Doing Mixed Effects Models
Qn1. Recall our file websearch3.csv. If you have not done so already, please download if from the course materials. This file describes a study of the number of searches people did with various search engines to successfully find 100 facts on the web. You originally analyzed this data with a one-way repeated measures ANOVA. Now you will use a linear mixed model (LMM). Let’s refresh our memory: How many subjects took part in this study?
Qn2. To the nearest hundredth (two digits), how many searches on average did subjects require with the Google search engine?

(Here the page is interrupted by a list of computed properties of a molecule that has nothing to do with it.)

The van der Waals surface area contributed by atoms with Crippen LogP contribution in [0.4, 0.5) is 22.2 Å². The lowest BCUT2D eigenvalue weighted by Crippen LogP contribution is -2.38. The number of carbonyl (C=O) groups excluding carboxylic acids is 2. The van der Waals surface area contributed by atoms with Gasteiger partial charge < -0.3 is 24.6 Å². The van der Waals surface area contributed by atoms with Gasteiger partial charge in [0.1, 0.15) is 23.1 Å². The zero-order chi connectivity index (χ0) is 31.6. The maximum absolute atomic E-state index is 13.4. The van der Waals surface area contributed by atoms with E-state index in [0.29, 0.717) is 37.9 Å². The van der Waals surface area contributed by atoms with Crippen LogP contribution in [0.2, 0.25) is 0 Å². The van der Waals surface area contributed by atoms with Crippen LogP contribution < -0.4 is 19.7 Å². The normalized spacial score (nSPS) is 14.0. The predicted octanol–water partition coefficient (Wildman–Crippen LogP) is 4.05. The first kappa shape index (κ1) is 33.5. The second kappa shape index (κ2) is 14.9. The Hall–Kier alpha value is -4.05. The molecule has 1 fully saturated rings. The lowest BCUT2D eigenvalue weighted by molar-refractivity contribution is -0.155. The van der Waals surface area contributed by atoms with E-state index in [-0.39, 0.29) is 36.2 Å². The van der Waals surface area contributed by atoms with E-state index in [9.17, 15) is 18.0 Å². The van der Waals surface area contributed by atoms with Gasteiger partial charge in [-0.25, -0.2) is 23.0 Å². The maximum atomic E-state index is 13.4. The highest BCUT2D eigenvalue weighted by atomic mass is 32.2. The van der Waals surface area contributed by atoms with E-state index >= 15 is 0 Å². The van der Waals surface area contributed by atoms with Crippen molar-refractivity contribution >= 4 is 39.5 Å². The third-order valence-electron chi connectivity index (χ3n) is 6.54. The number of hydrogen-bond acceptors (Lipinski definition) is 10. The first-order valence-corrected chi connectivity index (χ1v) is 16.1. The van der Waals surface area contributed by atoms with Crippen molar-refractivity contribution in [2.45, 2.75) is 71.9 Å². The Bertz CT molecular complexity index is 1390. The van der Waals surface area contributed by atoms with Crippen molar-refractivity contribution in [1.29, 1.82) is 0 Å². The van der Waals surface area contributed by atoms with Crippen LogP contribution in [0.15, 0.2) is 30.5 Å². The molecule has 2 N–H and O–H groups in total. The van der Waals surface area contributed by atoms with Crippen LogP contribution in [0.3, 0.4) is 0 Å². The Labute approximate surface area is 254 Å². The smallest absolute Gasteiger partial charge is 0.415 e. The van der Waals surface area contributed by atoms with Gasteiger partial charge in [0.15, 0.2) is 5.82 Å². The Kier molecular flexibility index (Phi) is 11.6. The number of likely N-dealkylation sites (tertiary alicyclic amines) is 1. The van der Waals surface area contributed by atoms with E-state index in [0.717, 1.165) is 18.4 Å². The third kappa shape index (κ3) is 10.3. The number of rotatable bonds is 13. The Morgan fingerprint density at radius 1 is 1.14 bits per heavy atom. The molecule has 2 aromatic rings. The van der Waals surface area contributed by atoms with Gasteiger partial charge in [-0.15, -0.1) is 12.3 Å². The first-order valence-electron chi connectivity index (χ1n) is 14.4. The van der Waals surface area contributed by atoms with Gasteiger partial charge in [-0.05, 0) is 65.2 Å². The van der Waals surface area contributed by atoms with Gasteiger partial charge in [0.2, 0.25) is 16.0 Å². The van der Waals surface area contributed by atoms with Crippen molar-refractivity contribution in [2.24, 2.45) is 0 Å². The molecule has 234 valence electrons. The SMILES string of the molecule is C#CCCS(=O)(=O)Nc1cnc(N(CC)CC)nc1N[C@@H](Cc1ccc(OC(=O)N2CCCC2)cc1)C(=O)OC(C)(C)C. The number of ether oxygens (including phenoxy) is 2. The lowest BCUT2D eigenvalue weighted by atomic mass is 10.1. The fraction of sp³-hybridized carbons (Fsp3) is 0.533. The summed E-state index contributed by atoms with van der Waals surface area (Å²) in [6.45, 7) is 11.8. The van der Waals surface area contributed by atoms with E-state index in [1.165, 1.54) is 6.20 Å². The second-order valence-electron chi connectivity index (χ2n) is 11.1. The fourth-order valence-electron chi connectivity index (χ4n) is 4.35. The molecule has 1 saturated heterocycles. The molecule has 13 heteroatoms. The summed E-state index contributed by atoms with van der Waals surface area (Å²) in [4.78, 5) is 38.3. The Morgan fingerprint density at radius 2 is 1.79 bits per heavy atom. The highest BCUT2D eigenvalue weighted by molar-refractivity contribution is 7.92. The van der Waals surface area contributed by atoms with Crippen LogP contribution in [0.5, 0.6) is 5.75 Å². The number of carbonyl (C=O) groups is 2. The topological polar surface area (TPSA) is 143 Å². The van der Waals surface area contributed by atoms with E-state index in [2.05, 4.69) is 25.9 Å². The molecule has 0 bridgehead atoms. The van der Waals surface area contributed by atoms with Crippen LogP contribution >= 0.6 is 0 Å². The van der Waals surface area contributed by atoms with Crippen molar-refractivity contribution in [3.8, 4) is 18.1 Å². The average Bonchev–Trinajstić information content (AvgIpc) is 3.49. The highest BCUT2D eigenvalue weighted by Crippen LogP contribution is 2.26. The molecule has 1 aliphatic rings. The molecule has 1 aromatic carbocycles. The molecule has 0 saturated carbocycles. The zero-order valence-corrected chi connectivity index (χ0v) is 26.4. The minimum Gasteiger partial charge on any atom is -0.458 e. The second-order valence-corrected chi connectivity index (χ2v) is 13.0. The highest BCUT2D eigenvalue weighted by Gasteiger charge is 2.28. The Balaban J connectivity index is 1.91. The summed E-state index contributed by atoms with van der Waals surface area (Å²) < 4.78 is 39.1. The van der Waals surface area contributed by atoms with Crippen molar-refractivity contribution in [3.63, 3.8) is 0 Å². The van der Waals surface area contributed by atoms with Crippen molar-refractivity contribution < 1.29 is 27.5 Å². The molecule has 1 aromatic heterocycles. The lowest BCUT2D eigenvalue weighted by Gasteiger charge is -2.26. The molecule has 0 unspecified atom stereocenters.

Qn3. Conduct a linear mixed model (LMM) on Searches by Engine. To the nearest ten-thousandth (four digits), what is the p-value of such a test? Hint: use the lme4 library and its lmer function with the subject as random effect. The use the car library and its Anova function with type = 3 and test.statistic = “f”. Prior to either, set sum-to-zero contrasts for engine.
Qn4. In light of your p-value result, are post hoc pairwise comparisons among levels of Engine justified, strictly speaking?
Qn5. Regardless of your answer to the previous question, conduct simultaneous pairwise comparisons among all levels of Engine. Correct your p-values with Holm’s sequential Bonferroni procedure. To the nearest ten-thousandth (four digits), what is the lowest corredted p-value resulting from such tests? Hint: use the multcomp library and its mcp function from within a call to its glht function.
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